People in Paris will this week be able to take a siesta in one of eight specially designed cabins roaming the city’s streets.
Between August 30 and September 3, Ikea will be mobilising a fleet of electric bicycles, each of which will pull a sleep pod.
These little rooms are equipped with a mattress, cushions, a duvet, a rug, and pillows.
They will be available between 13:30 and 18:30, although people wishing to use them must book by sharing a story or a tweet containing the hashtag #lasiesteIkea and mentioning @IKEA_FRANCE.
Once the reservation is confirmed, a pod will arrive in the customer’s location of choice within half an hour, as long as they can present a valid health pass.
The cabins are disinfected and aired for 10 minutes in between each napper, and all of the bedding materials are also changed.
Since 2011, people in Paris have also been able to take a siesta at the ZZZen Bar à Sieste. Customers can choose from a range of reclining massage chairs and beds, and can even come along with a friend if they so wish.
Siesta bars can also be found in cities including Lyon, Nantes, and Rouen.
A legal right?
Back in 2007, the then-Health Minister Xavier Bertrand announced that he was encouraging companies to experiment with 15-minute siesta breaks, citing “their tangible results in terms of public health and work organisation”.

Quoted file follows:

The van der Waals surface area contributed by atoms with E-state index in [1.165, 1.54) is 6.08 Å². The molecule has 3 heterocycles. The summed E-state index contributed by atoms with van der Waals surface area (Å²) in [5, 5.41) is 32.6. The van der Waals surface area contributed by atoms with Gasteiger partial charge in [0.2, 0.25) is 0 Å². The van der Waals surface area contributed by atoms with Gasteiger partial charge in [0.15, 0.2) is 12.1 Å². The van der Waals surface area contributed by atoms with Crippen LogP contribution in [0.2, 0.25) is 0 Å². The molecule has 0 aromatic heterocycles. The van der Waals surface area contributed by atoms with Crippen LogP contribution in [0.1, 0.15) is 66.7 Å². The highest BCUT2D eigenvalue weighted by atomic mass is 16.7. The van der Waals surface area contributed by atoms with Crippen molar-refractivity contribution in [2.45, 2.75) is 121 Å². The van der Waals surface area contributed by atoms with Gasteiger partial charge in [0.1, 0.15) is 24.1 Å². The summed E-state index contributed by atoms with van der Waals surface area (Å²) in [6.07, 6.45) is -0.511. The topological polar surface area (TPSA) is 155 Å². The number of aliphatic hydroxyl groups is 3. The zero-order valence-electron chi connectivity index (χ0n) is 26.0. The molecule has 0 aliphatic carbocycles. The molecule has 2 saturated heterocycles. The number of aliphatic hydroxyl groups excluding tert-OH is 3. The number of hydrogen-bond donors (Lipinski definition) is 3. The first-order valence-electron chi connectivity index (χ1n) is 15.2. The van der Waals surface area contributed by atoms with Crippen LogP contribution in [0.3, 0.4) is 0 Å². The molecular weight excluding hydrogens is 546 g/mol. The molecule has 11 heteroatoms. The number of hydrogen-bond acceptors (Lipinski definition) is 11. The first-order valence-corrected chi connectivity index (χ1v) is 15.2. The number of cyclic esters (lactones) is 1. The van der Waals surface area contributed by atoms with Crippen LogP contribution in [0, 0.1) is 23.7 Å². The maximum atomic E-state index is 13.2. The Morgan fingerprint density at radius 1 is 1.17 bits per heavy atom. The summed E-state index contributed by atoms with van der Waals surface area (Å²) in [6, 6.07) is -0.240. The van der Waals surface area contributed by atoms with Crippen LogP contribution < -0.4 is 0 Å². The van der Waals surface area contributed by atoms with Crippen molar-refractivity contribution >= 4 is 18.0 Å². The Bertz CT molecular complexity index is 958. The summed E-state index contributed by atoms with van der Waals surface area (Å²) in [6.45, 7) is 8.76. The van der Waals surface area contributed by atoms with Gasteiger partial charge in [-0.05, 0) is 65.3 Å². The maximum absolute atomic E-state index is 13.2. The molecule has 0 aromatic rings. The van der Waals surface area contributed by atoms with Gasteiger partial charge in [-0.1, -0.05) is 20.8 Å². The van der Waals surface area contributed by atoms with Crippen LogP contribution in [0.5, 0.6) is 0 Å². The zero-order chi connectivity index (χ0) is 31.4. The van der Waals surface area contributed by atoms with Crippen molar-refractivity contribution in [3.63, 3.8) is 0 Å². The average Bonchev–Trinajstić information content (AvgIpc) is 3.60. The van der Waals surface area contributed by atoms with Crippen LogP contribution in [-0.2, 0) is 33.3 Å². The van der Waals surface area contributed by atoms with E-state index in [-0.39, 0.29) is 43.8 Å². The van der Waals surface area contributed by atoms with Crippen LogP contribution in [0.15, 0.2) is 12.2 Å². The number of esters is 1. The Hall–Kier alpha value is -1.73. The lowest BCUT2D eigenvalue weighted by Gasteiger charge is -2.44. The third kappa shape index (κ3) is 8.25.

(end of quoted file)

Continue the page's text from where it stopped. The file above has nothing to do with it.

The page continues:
He added that if it were “accepted by businesses and used by employees”, the daily nap concept would be “promoted” as a practice in workplaces across France.
Despite this trial, afternoon siestas are still yet to become commonplace in French offices, which is why Ikea says that it is using “this busy rentrée [return to work and school after the summer] period to provide cabins specially adapted for naps” on the street outside.
In 2007, Mr Bertrand also pledged an annual budget of €7million, aimed at educating the French population – and especially children and teenagers – about different sleep problems, to help people to avoid them.